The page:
Asim: Yeah, that’s an interesting question. The question about where higher ed is headed for the next 5 to 10 years can be many different things. I think what’s important to note as a result of the pandemic, as a result of generative AI, as a result of just a lot of other transformational Things happening around us is that a lot more people can partake in it. So hopefully we’re not only in tune with our access goals in terms of reaching more learners, but we’re also in tune with our access goals in terms of reaching more educators to have access to resources and then allowing them opportunities to engage with with resources and sometimes, you know, it may not not all the answers have to deal with technology, But in many ways, just having access to space and having access to time and having access to strategies that can help. And so, for the next five to 10 years again it’s hard to say but but my the things that I look to our, can we have institutions that are reaching more learners? Can we have institutions that are ensuring that those learners are engaging in programs and engaging in learning opportunities that are, first of all, helping them achieve the goals that they want? So at Auburn, our QEP, which is our, you know, our accreditation quality enhancement program 10 years, is focused on post graduation outcomes.

Again, we have Percentage wise, you know, we have very high percentages of students that graduate and go on to jobs or go on to graduate school, but then can we measure if they are, if they’re the high quality jobs or the high quality postgraduate admissions that they’re looking for? And a lot of that has to do with them being able to articulate the skills and the experiences that they’re gaining.

And so that’s something that we’re focused on at Auburn, and I know that a lot of other institutions are identifying ways. To be able to again, reach more learners and also be able to make sure that they’re actually learning and then they’re actually learning the things that we want them to be learning.

So I see that continuing considerably. It’ll be interesting to see how institutions respond to the just continual, economic pressures that we face in terms of budgets and in terms of access to college ready learners and things like that. And so How we’re able to make ourselves more efficient will become more and more important how we’re able to address our business processes, how we’re able to address our learning processes to be able to reach more folks will become important.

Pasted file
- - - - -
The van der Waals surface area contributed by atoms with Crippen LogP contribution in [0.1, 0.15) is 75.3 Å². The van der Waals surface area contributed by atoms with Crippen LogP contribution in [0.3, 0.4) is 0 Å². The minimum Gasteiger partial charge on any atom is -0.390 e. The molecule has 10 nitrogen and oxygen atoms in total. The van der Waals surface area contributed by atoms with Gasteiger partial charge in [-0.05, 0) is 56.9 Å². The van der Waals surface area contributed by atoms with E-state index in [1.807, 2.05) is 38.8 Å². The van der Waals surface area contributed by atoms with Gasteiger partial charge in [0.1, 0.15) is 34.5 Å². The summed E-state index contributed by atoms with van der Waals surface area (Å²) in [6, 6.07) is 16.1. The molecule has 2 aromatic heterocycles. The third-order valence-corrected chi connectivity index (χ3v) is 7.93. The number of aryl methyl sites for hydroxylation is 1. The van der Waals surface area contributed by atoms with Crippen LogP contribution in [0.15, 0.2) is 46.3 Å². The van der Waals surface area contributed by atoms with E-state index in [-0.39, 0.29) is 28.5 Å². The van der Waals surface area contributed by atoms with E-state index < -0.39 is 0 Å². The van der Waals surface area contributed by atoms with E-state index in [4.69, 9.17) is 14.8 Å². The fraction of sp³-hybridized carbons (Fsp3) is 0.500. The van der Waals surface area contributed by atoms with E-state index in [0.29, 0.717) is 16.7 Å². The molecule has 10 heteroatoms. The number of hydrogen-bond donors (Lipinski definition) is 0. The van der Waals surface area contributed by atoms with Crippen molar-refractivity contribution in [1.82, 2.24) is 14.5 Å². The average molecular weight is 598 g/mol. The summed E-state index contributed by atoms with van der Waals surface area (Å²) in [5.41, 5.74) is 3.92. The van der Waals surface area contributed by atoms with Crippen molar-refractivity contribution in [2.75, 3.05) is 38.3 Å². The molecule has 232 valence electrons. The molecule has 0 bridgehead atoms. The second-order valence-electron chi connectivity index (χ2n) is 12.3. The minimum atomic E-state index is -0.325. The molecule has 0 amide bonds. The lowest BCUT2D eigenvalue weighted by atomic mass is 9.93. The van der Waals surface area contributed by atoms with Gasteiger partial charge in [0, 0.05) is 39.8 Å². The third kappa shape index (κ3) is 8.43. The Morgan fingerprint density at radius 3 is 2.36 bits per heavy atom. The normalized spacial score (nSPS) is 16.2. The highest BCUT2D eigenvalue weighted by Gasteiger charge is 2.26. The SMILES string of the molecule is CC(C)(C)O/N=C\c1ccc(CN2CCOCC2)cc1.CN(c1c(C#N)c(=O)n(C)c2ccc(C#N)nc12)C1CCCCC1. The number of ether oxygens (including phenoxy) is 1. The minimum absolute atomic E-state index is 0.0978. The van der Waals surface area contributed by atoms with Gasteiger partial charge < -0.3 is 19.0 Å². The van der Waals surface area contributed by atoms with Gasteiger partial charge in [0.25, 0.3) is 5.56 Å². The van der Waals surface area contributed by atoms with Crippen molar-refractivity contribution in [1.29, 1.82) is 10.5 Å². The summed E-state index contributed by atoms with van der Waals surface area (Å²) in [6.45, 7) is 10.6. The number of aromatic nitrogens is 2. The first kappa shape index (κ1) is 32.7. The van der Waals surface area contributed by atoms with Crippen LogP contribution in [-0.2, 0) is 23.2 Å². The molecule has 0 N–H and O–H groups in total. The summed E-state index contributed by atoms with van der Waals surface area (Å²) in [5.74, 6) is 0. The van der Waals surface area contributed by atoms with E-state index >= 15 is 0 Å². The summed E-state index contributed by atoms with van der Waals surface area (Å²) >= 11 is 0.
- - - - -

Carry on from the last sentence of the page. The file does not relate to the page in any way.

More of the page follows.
You know, at Auburn we implemented, we started using canvas about 13 years ago or so we were one of the large universities to adopt canvas. One of the first large universities in the country to adopt canvas outside of the state of Utah. And we’ve had a lot of folks using canvas, but in many ways they were just using it as a file repository.

And then, as a result of the pandemic, we’ve seen a greater use of a deeper use of canvas. And so things like that have I think give point to maybe continual improvements in terms of how we’re reaching people, how we’re ensuring that the quality of what we’re delivering continues to, to be better.

And then those post graduation outcomes continue to be more aligned with what we expect as a result of the investment in higher education that many families are making.

Meni: The accessibility thing is really, Interesting, giving access to students has been a topic that we’ve talked about in several episodes with several leaders. And one of the things that I always come back to is. We have so many students who are going to be coming back to the classroom, who’ve already graduated, who are looking to get a new job, get a new skill, trying to figure out what next to do in life because burnout rates are getting higher, they don’t want to work at the same company, or there’s, for so many different reasons, they’re choosing to make a career change.

I really wonder, you know, You know, I’m biased because I live and breathe continuing professional education, but I really wonder from an academic perspective in terms of how to engage those students and how to, not just give them the access, but give them the tools that they need to be successful in whatever their future plans are.